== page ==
Gretna and Chadron, Nebraska, are each home to slightly more than 5,500 residents. That’s where their similarity ends.
The city of Gretna borders a major metropolitan suburb, while—nearly 500 miles away in Nebraska’s Panhandle—Chadron is a short drive from the Badlands of South Dakota.
The differences between these two cities highlights a recurrent issue for researchers: the challenge of defining “rural.”
CYFS faculty and graduate students seek to inform this issue, among other critical aspects of rural research, in an article recently published by the Journal of Research in Rural Education.
The article, “Identifying, Analyzing, and Communicating Rural: A Quantitative Perspective,” provides researchers with specific guidance on identifying a rural definition, selecting appropriate analytic methods and communicating rural details within a broader literature base.
Methodologist Natalie Koziol is the lead author on the publication’s research team, all from CYFS’ Nebraska Academy for Methodology, Analytics and Psychometrics (MAP). The team includes doctoral students Ann Arthur, Kirstie Bash and Carina McCormick, as well as research assistant professors Leslie Hawley and Greg Welch, and Jim Bovaird, director of the MAP Academy.
Their research, funded by the National Center for Research on Rural Education, seeks to enhance methods used in rural research.
“The purpose of our paper is to remind researchers that ‘rural’ has different meanings for different individuals, so operationally defining rural—and communicating this definition to readers—is critical to the dissemination and interpretation of rural research findings,” Koziol said.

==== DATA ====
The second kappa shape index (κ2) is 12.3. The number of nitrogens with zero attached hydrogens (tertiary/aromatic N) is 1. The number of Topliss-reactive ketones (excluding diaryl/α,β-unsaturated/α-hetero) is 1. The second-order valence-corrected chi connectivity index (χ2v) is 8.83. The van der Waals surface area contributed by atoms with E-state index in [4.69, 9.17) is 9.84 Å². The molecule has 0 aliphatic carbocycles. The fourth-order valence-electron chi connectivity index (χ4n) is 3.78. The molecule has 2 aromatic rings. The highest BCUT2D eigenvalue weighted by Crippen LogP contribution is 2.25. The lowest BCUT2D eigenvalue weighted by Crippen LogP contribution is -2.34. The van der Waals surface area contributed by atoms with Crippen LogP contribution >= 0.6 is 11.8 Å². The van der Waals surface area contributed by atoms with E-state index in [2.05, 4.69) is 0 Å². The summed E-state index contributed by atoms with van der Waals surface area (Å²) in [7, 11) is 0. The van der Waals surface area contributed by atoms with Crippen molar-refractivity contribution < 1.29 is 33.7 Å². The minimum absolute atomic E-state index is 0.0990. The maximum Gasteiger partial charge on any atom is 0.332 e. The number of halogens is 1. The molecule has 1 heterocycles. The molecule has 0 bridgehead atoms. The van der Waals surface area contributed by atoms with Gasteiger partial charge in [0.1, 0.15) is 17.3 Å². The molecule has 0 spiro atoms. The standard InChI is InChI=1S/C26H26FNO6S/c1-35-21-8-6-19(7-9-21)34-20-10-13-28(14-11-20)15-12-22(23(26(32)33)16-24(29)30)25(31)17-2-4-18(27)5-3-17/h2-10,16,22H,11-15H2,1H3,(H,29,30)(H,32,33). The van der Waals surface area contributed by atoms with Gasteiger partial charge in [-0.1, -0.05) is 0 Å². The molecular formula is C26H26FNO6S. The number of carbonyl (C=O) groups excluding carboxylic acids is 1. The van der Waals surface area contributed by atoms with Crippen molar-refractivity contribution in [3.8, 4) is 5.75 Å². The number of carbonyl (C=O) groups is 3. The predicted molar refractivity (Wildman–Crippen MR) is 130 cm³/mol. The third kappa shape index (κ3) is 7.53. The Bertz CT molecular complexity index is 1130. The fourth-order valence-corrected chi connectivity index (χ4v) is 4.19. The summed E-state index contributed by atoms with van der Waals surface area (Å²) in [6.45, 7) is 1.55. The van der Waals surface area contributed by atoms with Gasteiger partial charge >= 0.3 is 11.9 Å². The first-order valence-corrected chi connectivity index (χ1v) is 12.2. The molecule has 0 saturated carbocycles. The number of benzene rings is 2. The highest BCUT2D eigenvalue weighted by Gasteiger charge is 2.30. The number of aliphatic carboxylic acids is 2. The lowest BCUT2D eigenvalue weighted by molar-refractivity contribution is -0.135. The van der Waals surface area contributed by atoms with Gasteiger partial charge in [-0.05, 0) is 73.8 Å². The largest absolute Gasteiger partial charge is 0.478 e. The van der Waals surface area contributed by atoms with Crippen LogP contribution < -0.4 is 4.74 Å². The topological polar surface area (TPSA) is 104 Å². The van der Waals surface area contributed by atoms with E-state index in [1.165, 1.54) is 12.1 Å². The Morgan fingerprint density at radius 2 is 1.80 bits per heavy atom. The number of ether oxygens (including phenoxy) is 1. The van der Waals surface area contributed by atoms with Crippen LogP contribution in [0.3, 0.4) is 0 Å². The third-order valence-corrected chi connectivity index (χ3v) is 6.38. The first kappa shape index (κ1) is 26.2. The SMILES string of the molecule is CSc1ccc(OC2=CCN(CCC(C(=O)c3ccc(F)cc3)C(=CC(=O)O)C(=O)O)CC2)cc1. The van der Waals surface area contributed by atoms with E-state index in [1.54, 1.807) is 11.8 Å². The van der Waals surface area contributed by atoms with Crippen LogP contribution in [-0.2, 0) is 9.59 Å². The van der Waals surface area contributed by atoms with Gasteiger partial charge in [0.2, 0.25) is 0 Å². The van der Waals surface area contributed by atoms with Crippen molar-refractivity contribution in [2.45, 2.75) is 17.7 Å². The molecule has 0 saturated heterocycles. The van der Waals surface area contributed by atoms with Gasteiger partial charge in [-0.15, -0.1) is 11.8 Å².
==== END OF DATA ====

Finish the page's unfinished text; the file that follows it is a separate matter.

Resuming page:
The article also includes results from the team’s dataset analysis, which used different coding classifications to illustrate the impact of rural definition on statistical results and inference.
“We found large differences in results across coding schemes, which highlights the need for researchers to make informed decisions,” Arthur said. “Their decisions affect research outcomes and policy decisions.”
The premise of the paper goes beyond the issue of defining rural and has implications for researchers of other disciplines.
“It’s a matter of well-defining all of your constructs,” Koziol said. “In the social sciences, many of the constructs we’re interested in are not directly observable. It’s important that we carefully operationalize and communicate our conceptualization of these constructs.”
Whether Gretna, Chadron or any other city, population size is one of many factors to consider when defining “rural.” For rural and social science researchers, one size doesn’t—and shouldn’t—fit all.
The article is published in Volume 30 of the Journal of Research in Rural Education and is available online.